Journal article

Bio-engineering a tissue flap utilizing a porous scaffold incorporating a human induced pluripotent stem cell-derived endothelial cell capillary network connected to a vascular pedicle

Anne M Kong, Kiryu K Yap, Shiang Y Lim, Diego Marre, Alice Pebay, Yi-wen Gerrand, Jarmon G Lees, Jason A Palmer, Wayne A Morrison, Geraldine M Mitchell



Tissue flaps are used to cover large/poorly healing wounds, but involve complex surgery and donor site morbidity. In this study a tissue flap is assembled using the mammalian body as a bioreactor to functionally connect an artery and vein to a human capillary network assembled from induced pluripotent stem cell-derived endothelial cells (hiPSC ECs). In vitro: Porous NovoSorb™ scaffolds (3 mm × 1.35 mm) were seeded with 200,000 hiPSC ECs ± 100,000 human vascular smooth muscle cells (hvSMC), and cultured for 1-3 days, with capillaries formed by 24 h which were CD31+, VE-Cadherin+, EphB4+, VEGFR2+ and Ki67+, whilst hvSMCs (calponin+) attached abluminally. In vivo: In SCID mice, bi-lateral epiga..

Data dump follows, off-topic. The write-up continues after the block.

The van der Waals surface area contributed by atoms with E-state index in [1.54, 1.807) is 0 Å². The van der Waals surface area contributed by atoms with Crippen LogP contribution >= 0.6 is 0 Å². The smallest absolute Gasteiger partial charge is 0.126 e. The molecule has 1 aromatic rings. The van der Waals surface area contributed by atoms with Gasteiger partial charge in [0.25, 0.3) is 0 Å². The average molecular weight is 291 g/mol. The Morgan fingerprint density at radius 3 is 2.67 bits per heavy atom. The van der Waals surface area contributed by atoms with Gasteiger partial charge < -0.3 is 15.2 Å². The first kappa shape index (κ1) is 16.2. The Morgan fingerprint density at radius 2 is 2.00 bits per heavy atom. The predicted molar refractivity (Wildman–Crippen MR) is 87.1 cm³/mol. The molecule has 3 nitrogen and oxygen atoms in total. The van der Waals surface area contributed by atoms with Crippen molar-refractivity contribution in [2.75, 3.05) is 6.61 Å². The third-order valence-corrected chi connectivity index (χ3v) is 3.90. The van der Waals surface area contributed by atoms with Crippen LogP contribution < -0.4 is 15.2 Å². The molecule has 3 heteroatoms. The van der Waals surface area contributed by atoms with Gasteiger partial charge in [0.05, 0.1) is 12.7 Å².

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Awarded by Australian Research Council Future Fellowship

Awarded by NHMRC Senior Research Fellowship

Funding Acknowledgements

The authors acknowledge the assistance of the Experimental Medical and Surgical Unit (Sue Mc Kay, Anna Deftereos, Liliana Pepe, and Amanda Rixon) at St Vincent's Hospital Melbourne.This research was funded by grants from the Research Endowment Fund, St Vincent's Hospital, Melbourne, Australia; the Australian Catholic University; the Stafford Fox Foundation, Australia; and the Victorian State Government's Department of Innovation, Industry and Regional Development's Operational Infrastructure Support Program.KKY is supported by scholarships from the National Health & Medical Research Council; Australia and New Zealand Hepatic, Pancreatic, and Biliary Association; and St Vincent's Institute Foundation. AP is supported by an Australian Research Council Future Fellowship (FT140100047) and an NHMRC Senior Research Fellowship (1154389).